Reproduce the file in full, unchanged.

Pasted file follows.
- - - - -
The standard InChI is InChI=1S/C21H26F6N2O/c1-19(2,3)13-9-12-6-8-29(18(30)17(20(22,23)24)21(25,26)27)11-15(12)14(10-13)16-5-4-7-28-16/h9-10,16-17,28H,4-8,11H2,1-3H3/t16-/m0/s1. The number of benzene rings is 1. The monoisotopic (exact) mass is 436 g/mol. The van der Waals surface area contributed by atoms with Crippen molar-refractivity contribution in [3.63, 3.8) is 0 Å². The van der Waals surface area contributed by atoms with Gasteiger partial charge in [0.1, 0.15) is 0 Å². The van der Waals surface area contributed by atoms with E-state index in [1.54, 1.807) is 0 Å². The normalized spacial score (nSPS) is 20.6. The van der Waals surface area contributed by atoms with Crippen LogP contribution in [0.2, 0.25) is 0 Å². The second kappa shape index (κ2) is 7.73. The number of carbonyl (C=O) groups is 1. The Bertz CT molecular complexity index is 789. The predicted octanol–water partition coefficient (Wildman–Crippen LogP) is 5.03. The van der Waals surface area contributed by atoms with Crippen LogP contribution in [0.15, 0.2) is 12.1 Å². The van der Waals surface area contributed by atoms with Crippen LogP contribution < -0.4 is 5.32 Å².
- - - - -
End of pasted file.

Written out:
The standard InChI is InChI=1S/C21H26F6N2O/c1-19(2,3)13-9-12-6-8-29(18(30)17(20(22,23)24)21(25,26)27)11-15(12)14(10-13)16-5-4-7-28-16/h9-10,16-17,28H,4-8,11H2,1-3H3/t16-/m0/s1. The number of benzene rings is 1. The monoisotopic (exact) mass is 436 g/mol. The van der Waals surface area contributed by atoms with Crippen molar-refractivity contribution in [3.63, 3.8) is 0 Å². The van der Waals surface area contributed by atoms with Gasteiger partial charge in [0.1, 0.15) is 0 Å². The van der Waals surface area contributed by atoms with E-state index in [1.54, 1.807) is 0 Å². The normalized spacial score (nSPS) is 20.6. The van der Waals surface area contributed by atoms with Crippen LogP contribution in [0.2, 0.25) is 0 Å². The second kappa shape index (κ2) is 7.73. The number of carbonyl (C=O) groups is 1. The Bertz CT molecular complexity index is 789. The predicted octanol–water partition coefficient (Wildman–Crippen LogP) is 5.03. The van der Waals surface area contributed by atoms with Crippen LogP contribution in [0.15, 0.2) is 12.1 Å². The van der Waals surface area contributed by atoms with Crippen LogP contribution < -0.4 is 5.32 Å².